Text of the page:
Your heart is controlled by an electrical system that keeps your heartbeat regular and steady. Events like aging, high blood pressure, and heart attack can cause damage or scarring to your heart, which can create an irregular heartbeat, also called an arrythmia. 

Your physician will send signals to your heart that will allow him or her to measure your heart’s electrical activity and find out what is causing the abnormal rhythm. The results will allow your physician to make decisions about whether medication will be helpful for you and if you are at risk for other cardiac problems, such as syncope (fainting), cardiac arrest or even sudden death. 

Your physician will also learn if there is a single spot in your heart causing the arrhythmia that could be destroyed with a procedure called cardiac ablation. They may also decide if you would benefit from a pacemaker or implantable cardiac defibrillator (ICD).


Before the procedure, you will have an intravenous (IV) line started in a vein, usually in your hand or arm. This will be used to inject intravenous fluids and medications during your procedure. An anesthesiologist or nurse anesthetist will provide light sedation thru IV to help you relax as well as a local anesthetic at the surgical site as needed.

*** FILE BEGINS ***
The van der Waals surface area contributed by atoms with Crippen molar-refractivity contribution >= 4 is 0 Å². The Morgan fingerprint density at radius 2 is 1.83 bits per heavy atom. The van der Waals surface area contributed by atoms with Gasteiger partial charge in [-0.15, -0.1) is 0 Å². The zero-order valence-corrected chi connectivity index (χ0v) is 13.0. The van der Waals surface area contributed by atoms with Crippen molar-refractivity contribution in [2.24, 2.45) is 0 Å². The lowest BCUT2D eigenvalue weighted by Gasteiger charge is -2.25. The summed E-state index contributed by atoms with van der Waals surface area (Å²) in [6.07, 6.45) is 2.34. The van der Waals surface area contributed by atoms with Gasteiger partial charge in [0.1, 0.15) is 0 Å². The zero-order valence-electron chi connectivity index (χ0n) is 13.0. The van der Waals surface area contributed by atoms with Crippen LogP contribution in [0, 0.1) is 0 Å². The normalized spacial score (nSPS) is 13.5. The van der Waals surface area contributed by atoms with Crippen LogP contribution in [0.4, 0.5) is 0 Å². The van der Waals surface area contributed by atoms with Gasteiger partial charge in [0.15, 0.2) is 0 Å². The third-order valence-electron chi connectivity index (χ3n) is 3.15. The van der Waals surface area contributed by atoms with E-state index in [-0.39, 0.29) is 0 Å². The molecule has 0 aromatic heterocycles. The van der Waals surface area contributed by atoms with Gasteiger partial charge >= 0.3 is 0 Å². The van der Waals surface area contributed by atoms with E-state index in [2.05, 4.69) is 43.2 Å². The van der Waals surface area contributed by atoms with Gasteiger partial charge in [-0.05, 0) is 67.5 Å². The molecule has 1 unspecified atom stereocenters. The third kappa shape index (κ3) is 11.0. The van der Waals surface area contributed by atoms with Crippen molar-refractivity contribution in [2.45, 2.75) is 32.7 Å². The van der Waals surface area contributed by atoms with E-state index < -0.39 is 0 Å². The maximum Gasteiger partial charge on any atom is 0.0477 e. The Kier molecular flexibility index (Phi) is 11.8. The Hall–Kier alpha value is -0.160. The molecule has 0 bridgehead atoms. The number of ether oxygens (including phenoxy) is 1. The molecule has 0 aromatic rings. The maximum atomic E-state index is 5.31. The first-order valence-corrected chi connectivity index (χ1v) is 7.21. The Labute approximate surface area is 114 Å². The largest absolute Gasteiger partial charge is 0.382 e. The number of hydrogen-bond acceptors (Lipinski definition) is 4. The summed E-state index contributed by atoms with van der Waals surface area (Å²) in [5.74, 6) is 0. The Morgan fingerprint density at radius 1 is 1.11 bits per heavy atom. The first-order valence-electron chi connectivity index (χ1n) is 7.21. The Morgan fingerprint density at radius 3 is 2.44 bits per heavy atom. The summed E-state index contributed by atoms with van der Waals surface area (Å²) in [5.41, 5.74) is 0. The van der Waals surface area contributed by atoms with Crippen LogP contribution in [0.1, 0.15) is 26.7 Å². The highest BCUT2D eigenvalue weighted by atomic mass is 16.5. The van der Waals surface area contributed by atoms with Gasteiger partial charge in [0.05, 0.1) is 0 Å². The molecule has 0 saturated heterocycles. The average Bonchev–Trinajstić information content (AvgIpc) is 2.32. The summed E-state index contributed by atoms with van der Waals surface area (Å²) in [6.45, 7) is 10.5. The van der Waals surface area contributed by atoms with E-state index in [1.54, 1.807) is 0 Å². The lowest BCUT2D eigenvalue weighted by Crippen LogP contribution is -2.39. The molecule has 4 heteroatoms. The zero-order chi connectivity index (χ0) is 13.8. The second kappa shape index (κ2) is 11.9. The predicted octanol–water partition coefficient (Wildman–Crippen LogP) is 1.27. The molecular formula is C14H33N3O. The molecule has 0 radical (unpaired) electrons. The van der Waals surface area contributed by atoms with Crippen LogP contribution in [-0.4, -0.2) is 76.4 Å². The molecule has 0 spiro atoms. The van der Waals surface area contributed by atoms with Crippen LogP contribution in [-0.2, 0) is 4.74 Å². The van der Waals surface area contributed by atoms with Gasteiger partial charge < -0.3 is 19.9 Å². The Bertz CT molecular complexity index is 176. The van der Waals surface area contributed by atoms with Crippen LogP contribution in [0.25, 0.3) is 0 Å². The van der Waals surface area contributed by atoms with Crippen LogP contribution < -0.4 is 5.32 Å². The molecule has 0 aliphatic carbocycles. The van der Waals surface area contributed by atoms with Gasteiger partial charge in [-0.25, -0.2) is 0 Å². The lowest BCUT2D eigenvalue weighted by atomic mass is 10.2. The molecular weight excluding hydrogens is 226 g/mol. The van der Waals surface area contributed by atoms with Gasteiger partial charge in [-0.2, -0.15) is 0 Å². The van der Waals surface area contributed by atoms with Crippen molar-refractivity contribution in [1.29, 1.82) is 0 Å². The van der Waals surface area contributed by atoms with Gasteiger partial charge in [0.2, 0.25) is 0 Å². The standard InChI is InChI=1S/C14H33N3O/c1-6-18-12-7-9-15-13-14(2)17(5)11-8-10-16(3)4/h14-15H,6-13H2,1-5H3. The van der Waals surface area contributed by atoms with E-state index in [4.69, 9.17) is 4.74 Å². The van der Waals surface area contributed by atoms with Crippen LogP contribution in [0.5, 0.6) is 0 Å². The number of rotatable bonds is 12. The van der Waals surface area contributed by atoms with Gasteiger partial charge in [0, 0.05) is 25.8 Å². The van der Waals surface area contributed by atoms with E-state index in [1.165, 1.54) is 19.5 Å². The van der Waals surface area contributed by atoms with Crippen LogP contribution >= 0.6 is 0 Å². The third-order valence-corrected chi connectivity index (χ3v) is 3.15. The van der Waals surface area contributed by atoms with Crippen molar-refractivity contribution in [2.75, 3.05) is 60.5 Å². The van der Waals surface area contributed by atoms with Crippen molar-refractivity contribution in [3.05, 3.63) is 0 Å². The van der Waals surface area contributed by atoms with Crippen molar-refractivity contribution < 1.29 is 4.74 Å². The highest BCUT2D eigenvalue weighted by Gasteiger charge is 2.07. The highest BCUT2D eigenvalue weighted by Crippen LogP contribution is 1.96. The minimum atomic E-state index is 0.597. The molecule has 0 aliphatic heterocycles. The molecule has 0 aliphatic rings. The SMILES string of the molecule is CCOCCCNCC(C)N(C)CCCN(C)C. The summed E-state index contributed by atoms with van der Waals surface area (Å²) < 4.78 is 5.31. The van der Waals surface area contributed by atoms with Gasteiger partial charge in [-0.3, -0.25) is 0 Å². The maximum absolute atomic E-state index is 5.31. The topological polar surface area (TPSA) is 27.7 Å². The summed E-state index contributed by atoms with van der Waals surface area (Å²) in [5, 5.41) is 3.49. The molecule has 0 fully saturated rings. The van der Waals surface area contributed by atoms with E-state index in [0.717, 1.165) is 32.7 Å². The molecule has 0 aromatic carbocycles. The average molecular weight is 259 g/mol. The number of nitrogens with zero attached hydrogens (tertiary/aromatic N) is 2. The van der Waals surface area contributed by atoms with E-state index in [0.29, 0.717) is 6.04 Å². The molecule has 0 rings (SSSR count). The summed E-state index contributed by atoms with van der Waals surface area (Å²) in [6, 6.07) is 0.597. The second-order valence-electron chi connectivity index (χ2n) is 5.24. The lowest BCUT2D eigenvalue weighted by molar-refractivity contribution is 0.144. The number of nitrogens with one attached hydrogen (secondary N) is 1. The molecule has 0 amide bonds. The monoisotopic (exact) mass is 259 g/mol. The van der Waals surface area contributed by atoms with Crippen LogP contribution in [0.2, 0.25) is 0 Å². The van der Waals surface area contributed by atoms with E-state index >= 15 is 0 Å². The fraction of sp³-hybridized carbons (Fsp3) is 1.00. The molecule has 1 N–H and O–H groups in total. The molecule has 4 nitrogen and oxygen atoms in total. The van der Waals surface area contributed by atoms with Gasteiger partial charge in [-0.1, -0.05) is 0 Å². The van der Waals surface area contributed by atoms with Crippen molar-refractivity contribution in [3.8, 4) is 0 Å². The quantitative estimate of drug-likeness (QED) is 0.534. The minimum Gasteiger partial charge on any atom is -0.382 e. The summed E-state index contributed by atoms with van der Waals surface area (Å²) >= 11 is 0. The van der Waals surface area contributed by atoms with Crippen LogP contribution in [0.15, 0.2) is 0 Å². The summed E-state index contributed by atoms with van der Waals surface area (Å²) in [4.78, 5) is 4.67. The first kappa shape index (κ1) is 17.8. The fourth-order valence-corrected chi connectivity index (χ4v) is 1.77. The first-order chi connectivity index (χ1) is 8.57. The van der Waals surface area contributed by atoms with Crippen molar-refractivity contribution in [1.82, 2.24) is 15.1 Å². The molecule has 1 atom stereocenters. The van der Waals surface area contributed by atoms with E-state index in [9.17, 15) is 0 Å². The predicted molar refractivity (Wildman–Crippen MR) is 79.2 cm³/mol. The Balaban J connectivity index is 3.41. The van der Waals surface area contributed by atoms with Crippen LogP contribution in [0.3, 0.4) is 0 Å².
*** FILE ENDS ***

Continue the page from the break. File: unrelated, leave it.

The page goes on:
You will be prepped for a cardiac catheterization with one entry site, but instead of one catheter, your physician will use 3 to 5 special electrode catheters in one sheath. The catheters will be guided into the heart to record its electrical activity. You will be awake for the procedure, but you will probably be given a light sedative to relax you. You may feel your heartbeat skip or speed up, but you should not feel any pain. 

Following the procedure, you will be taken to a recovery room, where you will rest for several hours before you are discharged.